UBC Theses and Dissertations

UBC Theses Logo

UBC Theses and Dissertations

Effect of calorie restriction on motivation to exercise and the steroid profile of female rats Liu, Megan


Exercise is beneficial for the body, including the brain. Despite extensive research on the benefits of exercise, the neural and endocrine mechanisms controlling the motivation to exercise remain largely unknown. Wheel running is inherently rewarding for rodents and can be used to model voluntary exercise. Steroid hormones such as corticosterone, testosterone, and 17β-estradiol influence wheel running. Previous rodent studies have assessed wheel running performance, but this measure fails to distinguish between physical ability and motivation. The primary objective of this study was to validate a novel operant task for specifically measuring the motivation to run in rats. Females run more than males, and calorie restriction increases wheel running in rats. Here, adult female rats were calorie restricted (CR) or fed ad libitum (AL), and their motivation to exercise was assessed using a novel progressive ratio task in which lever pressing was paired with the opportunity to wheel run for 1 min. CR rats ran significantly more and reached a significantly higher breakpoint (i.e., last ratio not completed) than AL rats, indicating that calorie restriction increased both running performance and the motivation to run. A secondary objective was to explore whether steroids in the brain modulate the motivation to exercise. A panel of steroids including corticosterone, testosterone, and 17β-estradiol were measured in blood and microdissected brain regions after the end of the behavioural experiment using liquid chromatography tandem mass spectrometry (LC-MS/MS). Levels of testosterone and the less potent androgen androstenedione in the brain were altered by calorie restriction in a region-specific manner. Given that androgens have previously been shown to increase wheel running and calorie restriction increased the motivation to run in the current study, these results suggest that the motivation to exercise may be modulated by androgen signaling in the brain. To our knowledge, this study is the first to directly investigate the neuroendocrine mechanisms of the motivation to exercise. This work establishes a simple, specific, and effective operant task for assessing the motivation to exercise in rats and provides insight into potential neurosteroidal mechanisms modulating this behaviour.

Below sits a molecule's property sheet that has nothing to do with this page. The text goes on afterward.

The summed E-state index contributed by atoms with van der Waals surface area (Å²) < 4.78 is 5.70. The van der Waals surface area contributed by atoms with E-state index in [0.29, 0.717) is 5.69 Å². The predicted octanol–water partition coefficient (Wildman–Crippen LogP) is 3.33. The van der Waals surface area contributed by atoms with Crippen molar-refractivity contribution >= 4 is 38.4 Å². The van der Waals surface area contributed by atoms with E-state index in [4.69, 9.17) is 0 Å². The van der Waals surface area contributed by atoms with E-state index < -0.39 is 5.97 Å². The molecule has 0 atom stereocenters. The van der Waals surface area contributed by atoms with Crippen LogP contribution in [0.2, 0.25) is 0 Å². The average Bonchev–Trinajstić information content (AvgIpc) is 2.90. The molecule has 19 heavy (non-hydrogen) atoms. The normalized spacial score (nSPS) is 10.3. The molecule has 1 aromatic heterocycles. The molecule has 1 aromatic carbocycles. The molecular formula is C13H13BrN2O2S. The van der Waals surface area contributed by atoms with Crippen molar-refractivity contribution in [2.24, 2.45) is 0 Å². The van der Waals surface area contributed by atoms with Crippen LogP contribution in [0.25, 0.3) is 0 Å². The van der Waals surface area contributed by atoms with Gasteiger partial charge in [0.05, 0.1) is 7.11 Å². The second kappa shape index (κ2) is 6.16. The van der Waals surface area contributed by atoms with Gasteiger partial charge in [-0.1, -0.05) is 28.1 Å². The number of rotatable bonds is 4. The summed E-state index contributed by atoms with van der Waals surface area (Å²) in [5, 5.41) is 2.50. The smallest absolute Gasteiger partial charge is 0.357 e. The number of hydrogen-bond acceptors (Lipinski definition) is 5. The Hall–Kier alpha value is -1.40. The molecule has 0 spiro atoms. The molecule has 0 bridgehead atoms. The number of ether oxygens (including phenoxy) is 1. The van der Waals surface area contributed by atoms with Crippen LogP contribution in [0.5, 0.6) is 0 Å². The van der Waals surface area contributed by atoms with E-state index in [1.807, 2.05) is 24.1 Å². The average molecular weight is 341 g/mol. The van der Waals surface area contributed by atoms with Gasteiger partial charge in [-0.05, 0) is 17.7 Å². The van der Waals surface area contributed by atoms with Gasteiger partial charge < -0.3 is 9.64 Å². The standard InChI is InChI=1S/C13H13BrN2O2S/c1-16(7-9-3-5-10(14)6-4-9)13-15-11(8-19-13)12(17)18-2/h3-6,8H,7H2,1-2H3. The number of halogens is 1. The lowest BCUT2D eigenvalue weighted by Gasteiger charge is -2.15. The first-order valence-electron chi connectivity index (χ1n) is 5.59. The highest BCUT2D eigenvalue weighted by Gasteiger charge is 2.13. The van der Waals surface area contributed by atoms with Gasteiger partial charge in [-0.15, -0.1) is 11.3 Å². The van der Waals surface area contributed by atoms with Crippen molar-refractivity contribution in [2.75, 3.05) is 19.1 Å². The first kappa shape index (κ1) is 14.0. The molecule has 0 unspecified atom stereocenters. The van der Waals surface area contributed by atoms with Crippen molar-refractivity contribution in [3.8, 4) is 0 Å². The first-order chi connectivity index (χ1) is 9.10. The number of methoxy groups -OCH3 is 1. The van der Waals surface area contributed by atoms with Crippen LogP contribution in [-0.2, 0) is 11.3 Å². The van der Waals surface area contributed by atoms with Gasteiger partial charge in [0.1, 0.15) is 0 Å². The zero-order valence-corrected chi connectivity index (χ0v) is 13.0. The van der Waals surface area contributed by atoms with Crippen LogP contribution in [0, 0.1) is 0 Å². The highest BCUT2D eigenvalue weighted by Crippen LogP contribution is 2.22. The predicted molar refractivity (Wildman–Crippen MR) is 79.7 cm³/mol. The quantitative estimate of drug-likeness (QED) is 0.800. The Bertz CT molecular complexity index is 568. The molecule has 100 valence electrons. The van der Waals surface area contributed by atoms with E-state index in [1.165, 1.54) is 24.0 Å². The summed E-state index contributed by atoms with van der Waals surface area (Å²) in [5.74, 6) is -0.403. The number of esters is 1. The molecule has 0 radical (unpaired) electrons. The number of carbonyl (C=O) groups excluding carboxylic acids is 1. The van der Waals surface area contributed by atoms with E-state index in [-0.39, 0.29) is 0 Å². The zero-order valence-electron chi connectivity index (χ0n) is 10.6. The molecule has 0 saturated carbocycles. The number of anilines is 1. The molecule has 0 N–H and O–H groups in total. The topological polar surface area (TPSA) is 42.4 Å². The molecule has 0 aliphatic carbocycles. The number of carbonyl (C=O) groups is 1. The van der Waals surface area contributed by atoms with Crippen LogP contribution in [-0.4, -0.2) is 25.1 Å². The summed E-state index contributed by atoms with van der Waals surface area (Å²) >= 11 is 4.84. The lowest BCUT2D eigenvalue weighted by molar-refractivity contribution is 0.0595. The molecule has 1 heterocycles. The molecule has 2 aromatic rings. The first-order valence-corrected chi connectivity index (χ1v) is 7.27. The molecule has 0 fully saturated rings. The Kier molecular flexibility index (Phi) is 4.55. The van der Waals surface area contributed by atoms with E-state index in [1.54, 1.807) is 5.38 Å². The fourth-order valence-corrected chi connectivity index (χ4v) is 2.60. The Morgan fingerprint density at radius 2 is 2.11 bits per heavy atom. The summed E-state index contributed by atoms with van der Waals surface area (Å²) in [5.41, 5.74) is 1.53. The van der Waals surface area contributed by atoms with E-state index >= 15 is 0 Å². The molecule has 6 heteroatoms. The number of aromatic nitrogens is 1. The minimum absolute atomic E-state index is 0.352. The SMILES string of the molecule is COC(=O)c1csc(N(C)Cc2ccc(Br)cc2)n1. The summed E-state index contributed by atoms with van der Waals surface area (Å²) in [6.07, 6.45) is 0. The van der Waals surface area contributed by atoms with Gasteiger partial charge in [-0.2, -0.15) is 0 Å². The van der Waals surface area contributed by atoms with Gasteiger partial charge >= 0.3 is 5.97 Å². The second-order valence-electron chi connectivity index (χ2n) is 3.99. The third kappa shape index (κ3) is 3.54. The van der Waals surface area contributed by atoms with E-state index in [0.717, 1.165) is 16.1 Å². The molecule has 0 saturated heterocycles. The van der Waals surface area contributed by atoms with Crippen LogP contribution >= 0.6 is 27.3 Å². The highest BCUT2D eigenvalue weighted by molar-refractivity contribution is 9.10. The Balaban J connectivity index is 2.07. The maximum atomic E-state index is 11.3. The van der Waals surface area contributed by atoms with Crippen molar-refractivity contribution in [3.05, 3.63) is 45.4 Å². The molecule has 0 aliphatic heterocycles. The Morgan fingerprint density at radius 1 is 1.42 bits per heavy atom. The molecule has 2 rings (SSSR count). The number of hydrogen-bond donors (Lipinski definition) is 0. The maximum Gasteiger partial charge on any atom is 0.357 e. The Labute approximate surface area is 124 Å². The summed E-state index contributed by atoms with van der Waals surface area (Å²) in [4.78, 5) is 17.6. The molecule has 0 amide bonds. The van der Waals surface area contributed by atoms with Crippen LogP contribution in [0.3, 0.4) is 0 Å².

Item Media

Item Citations and Data


Attribution-NonCommercial-NoDerivatives 4.0 International